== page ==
Through the new partnership, Novell has certified Suse Linux Enterprise Server (SLES) as a guest operating system platform for use within Citrix XenServer -- and along with that, both companies will be able to provide joint technical support to customers running within this configuration. As a result of this agreement, more than 4,500 enterprise applications that are already certified as Novell Ready for SLES will also now be certified as Citrix Ready community-verified when running in an SLES guest virtual machine on Citrix XenServer.
The agreement also allows Citrix to participate in the PlateSpin Recon for Assessment Program. This gives Citrix services and Citrix channel partners the ability to offer customers virtualization, server consolidation, and cloud readiness assessments using Novell's toolset acquired from PlateSpin. The PlateSpin Recon tool provides consolidation planning and capacity management and gives customers a view of their physical and virtual infrastructure. Providing this type of information is needed in order to accelerate the move to virtualization.
This new partnership agreement rasies a host of questions for Novell's virtualization approach. Which way does the virtual wind blow for Novell -- is the company's focus on Xen? And if so, what does that mean for KVM? After all, we recently heard about Novell participating in a new open source KVM project, AlacrityVM. And didn't Novell also announce a preview of KVM support in SLES 11? Where does Microsoft Hyper-V and VMware vSphere fit into all of this?
Simon Crosby, Citrix CTO of its Data Center and Cloud Division, doesn't seem a bit confused about Novell's intentions. In fact, he recently blogged that it makes perfect sense for Novell to support both Xen and KVM.Crosby writes:
Novell SUSE Linux is, after all, an enterprise Linux distribution. And KVM is just a kernel.org driver that comes with mainline Linux. So it's logical to expect Novell's customers to be aware of KVM and to expect them to ship and support it -- like any other mainline feature.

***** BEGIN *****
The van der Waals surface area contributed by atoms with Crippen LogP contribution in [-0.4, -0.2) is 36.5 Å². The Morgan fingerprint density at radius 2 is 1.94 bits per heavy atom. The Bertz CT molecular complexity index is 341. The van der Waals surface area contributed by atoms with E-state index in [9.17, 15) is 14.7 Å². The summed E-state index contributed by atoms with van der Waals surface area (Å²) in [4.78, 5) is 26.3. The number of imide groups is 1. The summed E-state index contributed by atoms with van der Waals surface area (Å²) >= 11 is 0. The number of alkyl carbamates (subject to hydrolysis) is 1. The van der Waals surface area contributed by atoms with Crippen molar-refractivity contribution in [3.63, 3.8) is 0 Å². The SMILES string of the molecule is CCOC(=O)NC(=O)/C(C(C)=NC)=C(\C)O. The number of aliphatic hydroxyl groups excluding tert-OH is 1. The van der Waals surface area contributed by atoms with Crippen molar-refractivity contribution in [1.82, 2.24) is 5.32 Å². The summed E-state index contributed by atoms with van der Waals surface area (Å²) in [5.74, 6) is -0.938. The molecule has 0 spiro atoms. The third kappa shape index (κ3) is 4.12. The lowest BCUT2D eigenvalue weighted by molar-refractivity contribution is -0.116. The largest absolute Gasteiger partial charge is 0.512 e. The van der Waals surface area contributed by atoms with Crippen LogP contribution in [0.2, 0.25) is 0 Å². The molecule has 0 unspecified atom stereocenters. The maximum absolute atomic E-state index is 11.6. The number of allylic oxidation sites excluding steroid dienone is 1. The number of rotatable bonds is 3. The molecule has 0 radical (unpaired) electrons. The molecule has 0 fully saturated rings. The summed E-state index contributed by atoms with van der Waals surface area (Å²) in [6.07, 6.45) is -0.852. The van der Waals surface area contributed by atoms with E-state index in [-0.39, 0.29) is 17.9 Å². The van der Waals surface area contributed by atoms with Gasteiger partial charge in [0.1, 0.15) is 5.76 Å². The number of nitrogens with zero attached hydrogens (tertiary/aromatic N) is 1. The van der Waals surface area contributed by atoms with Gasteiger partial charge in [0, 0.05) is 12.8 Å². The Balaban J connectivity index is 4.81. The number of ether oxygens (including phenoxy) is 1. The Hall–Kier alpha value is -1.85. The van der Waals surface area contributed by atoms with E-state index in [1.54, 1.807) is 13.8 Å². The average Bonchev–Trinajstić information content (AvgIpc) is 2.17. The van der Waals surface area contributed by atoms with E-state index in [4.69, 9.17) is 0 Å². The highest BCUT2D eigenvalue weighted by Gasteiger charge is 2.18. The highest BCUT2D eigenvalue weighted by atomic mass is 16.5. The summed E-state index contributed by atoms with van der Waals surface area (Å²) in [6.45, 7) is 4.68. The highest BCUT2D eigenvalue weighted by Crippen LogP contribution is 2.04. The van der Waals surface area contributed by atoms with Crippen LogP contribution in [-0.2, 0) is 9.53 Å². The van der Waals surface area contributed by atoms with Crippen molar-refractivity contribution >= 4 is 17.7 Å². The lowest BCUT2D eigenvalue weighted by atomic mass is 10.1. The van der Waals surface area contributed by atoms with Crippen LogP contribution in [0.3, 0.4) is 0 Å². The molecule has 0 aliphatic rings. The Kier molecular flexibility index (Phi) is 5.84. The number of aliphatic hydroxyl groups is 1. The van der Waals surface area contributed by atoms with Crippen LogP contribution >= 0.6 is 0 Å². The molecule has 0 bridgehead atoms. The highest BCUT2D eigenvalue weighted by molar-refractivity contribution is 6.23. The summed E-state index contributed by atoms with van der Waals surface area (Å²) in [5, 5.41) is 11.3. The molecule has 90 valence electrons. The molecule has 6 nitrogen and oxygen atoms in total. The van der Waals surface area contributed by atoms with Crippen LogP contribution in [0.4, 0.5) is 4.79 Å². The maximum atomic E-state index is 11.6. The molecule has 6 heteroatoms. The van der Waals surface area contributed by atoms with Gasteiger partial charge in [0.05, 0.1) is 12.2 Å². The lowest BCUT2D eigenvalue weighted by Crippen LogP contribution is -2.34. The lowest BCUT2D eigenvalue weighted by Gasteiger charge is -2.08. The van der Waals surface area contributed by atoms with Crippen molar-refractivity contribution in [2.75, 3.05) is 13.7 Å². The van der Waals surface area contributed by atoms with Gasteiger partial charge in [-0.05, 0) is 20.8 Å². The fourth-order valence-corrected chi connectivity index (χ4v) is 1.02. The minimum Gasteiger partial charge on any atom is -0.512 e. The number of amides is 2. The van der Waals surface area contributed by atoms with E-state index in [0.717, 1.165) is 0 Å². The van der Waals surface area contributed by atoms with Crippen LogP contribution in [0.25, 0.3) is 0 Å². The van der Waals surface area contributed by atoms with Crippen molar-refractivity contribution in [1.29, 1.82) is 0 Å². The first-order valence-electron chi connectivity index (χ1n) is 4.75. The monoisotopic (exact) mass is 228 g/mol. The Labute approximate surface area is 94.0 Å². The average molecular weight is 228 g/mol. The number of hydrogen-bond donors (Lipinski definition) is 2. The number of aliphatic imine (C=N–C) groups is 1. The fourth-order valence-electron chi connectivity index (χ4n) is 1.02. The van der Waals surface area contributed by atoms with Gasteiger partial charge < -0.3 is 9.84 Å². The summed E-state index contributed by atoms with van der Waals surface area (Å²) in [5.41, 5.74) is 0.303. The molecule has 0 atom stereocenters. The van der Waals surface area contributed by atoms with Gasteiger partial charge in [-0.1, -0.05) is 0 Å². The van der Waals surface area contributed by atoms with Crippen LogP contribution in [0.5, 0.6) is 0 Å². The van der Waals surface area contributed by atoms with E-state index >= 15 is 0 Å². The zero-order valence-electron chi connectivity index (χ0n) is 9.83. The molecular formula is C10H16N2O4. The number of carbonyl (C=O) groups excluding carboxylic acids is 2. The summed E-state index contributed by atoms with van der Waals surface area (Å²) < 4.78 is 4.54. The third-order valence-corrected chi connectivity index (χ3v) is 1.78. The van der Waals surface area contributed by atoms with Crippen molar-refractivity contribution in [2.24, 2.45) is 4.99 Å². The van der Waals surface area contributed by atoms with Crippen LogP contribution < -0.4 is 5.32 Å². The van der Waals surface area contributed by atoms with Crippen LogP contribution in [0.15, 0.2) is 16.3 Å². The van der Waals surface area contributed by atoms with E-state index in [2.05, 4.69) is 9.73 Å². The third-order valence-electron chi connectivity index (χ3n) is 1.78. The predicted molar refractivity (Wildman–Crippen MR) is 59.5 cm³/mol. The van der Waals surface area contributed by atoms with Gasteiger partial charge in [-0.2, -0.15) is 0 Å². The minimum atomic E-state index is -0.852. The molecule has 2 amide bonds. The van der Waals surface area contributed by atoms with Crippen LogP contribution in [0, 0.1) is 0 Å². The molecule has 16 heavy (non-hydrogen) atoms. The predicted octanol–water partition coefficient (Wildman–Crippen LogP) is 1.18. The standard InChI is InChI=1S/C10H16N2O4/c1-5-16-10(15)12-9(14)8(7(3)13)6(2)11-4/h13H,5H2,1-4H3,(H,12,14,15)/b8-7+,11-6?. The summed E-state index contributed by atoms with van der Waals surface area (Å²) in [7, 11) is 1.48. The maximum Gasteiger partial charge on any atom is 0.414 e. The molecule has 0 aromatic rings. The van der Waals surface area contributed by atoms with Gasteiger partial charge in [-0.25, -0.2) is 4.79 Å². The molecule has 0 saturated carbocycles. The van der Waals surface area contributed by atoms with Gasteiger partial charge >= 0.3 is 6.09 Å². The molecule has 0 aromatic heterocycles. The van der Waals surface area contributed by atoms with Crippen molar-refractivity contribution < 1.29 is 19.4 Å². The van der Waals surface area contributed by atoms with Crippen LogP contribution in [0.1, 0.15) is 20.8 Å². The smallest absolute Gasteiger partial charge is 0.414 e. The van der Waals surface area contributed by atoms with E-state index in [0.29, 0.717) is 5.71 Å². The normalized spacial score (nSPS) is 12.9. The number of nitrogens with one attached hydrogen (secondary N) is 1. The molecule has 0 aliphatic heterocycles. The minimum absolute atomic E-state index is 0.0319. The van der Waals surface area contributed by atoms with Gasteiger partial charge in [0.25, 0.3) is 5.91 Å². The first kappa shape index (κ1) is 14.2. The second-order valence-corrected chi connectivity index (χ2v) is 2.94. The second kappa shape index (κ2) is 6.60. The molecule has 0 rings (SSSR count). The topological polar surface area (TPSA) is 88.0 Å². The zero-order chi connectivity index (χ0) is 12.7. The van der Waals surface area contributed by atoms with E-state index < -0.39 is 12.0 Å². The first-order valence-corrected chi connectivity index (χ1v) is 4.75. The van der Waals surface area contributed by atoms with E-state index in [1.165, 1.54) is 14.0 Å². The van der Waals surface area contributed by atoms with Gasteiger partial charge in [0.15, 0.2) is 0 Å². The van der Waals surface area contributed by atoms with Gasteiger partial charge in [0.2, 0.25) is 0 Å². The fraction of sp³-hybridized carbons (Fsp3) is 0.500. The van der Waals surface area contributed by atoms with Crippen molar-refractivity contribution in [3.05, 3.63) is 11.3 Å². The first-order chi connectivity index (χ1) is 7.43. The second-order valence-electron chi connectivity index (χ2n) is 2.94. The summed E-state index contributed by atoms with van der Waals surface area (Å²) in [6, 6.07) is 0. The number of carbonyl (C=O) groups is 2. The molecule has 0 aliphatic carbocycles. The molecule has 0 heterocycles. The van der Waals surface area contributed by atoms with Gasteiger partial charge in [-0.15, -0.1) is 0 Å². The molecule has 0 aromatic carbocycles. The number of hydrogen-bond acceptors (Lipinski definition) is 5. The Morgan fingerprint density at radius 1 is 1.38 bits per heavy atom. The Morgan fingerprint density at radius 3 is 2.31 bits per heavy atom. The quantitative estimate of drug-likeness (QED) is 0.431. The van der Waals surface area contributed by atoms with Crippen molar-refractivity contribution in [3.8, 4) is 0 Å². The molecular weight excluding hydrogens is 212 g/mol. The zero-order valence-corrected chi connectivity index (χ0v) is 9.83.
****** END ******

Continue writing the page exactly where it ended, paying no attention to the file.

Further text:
Crosby adds that Novell is one of the key contributors to the Xen project and has a seat on the Xen Project Advisory Board. As important as Novell's support is for Xen, perhaps equally important is Novell's support for SLES on Xen. That sentiment seems to tie in well with the recent partnership announcement made between these two companies.
According to Michael Applebaum, a senior member of Novell's marketing team, Novell's virtualization strategy has not changed.
"Novell is pursuing a heterogeneous, multiplatform hypervisor and guest OS approach that gives our customers maximum choice, flexibility, and value," said Applebaum. "This is what our customers want."
Applebaum said that Novell has taken a three-pronged approach to its virtualization strategy, making SLES what Novell calls the "Perfect Guest."
First, the company has optimized the performance of Suse Linux Enterprise for virtual environments. To go along with the company's Perfect Guest strategy, SLES has been optimized for the Xen platform: Novell's Xen platform, Citrix XenServer, and others. But the company has also made sure to optimize for KVM, VMware, and Microsoft platforms as well.
Second, Novell is making sure that its customers are fully supported no matter which vendor is chosen. To that end, it has established cooperative support agreements with VMware, Microsoft, and Citrix.
And third, Novell will offer competitive and affordable virtualization pricing. Its pricing policy allows customers to run unlimited guest VMs of Suse Enterprise Linux Server on a single physical system for the price of a single subscription. It doesn't matter which hypervisor platform you choose.
"Novell's commitment to interoperability, customer choice, and value are fully apparent in our virtualization strategy, partnerships, and offerings," said Applebaum. "No matter what a customer's current environment or future plans, we offer solutions that fit into their enterprise and complement and extend their existing investments."